When teaching certain topics and themes in early childhood education, it’s hard to know where to start.
There are themes like dinosaurs, for example, that are so broad and ambiguous that there are so many ideas out there. The best thing to do before you start is find out in the beginning of your unit what your students already know and what they want to learn. Once you document these responses, it will help shape where you decide to explore during the unit.
I appreciate that each preschool dinosaur activity listed below isn’t just a time-filler or a “cutesy” craft that loosely refers to dinosaurs. Just because something has dinosaur clipart, doesn’t make it a dinosaur activity. Instead, the following activities are meaningful and help build upon the knowledge students have about dinosaurs.
This is a great introductory activity with names of dinosaurs at the beginning of your unit. While I show various photos of dinosaurs to my PreK kids, I see if they know the names of the dinosaurs. Surprisingly, most kids know many of the names, some more than me!
After showing them photos and labeling them with their correct names, playing this game of BINGO is a fun way to reinforce the names they learned. This can be done in a center or as a small group. This is a great fine motor activity as well as integrates math with classification and counting! Once a student gets “Bingo,” consider having a fun prize or a class “dino clap” for the student. ‘
The size of dinosaurs is always so fascinating to kids (and adults!). After showing some life-size photos of what dinosaurs may have looked like, have the students compare sizes of different dinosaurs.
One way to start this activity before measuring the toys is researching how many feet dinosaurs were, and line your students up on the floor laying down to see how many “kids long” a dinosaur was. This is always so fun for children to see how massive they were!
For the measuring activity, have toys that show “accurate” sizes of them compared to one another (i.e. you wouldn’t want to use a tiny T-Rex figure and a huge velociraptor figure). Have students choose how they want to measure their dinosaurs to see which is tallest, shortest, widest, etc. This is a great introduction to measurement! They can use string, blocks, measuring tape, etc.
Once they choose their type of measuring tool, they can create bar graphs and compare the sizes of all the dinosaurs. This is a great way to integrate math into your unit.
This is a great activity to do prior to learning about fossils. What do dinosaur tracks look like? Are they different from our tracks? Different from dog tracks?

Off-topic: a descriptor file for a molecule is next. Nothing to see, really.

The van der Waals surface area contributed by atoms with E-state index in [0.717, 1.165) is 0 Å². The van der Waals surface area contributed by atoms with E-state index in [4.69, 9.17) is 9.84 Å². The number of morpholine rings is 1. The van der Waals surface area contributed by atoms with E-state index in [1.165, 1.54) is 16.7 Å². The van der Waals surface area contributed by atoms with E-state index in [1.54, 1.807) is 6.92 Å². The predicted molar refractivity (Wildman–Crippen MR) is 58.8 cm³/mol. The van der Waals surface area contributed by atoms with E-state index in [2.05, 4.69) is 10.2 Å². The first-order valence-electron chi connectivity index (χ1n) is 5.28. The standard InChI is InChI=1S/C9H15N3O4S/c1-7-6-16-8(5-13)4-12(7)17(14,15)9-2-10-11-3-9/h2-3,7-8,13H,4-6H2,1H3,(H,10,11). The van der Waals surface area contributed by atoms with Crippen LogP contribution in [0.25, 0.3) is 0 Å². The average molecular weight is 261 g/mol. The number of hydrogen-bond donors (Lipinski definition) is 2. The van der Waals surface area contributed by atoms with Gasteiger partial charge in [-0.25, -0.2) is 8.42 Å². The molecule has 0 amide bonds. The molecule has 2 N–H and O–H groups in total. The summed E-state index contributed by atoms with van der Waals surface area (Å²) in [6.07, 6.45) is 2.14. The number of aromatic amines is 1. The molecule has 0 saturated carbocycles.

Choose dinosaur figures from your classroom that are big enough to leave distinct tracks, and have the art center set up for children to dip the dinosaur in paint and then create tracks on large butcher paper set up. It’s helpful for the paper to be on a flat surface so that children can play with the dinosaur standing and “walking.” To extend the activity further, ask each student to pick one dinosaur and create an area of tracks.
Once the large paper dries, hang it up on the wall nearby. Then, have a bin of the dinosaurs and see if the students can match the dinosaur with the correct footprint. This is a fun activity that will encourage problem-solving and coordination! Once this activity is complete, you can introduce your students to the idea of fossils.
Fossils can be studied in so many different ways, and this is one way to use household items that you will have at home or even at school since we are all mostly coffee drinkers! (Plus, it smells really good, which is a bonus!)
It’s best to use the same dinosaur toys that were used in the painting activity so they are big enough to distinguish their “footprints” when you press them down into the dough. Students can practice fine motor skills when creating the dough, and then really pay attention to the details of how different the footprints, tail prints, etc look when comparing the dough samples. Once they harden, the fossils can be placed in your science center or even your math center for matching, sorting, and comparing.
When it comes to integrating gross motor skills as well as social/emotional skills, this activity is a great addition! You can do this even when you’re not teaching about dinosaurs, but it is a bonus when you’re in that unit of study. Students learn stretches and poses that are named after the dinosaurs they are learning about.
This is a fun way to incorporate mindfulness, self-regulation, and balance techniques. I like doing this activity as a whole group a few times, and then I put it in our “calming corner” for students to do on their own when they want to relax, stretch, or calm down a bit. Doing this throughout the year is a fun way to review dino names while instilling healthy habits!
The best part of these preschool dinosaur activities is that you can revisit them at any point of the school year to reinforce skills that don’t have to be about dinosaurs. And even still, these are meaningful activities that help students learn more about these extinct creatures. When it comes to themes, my philosophy is to always notice the interest level of the students and questions they have, and then use that as the blueprint for how to explore the topic. If it is completely teacher-driven, then students will not enjoy it as much. If students have a “say” in what they are learning about, they take ownership, and they will feel empowered to learn more!
For even more activities, check out our full daycare activities page!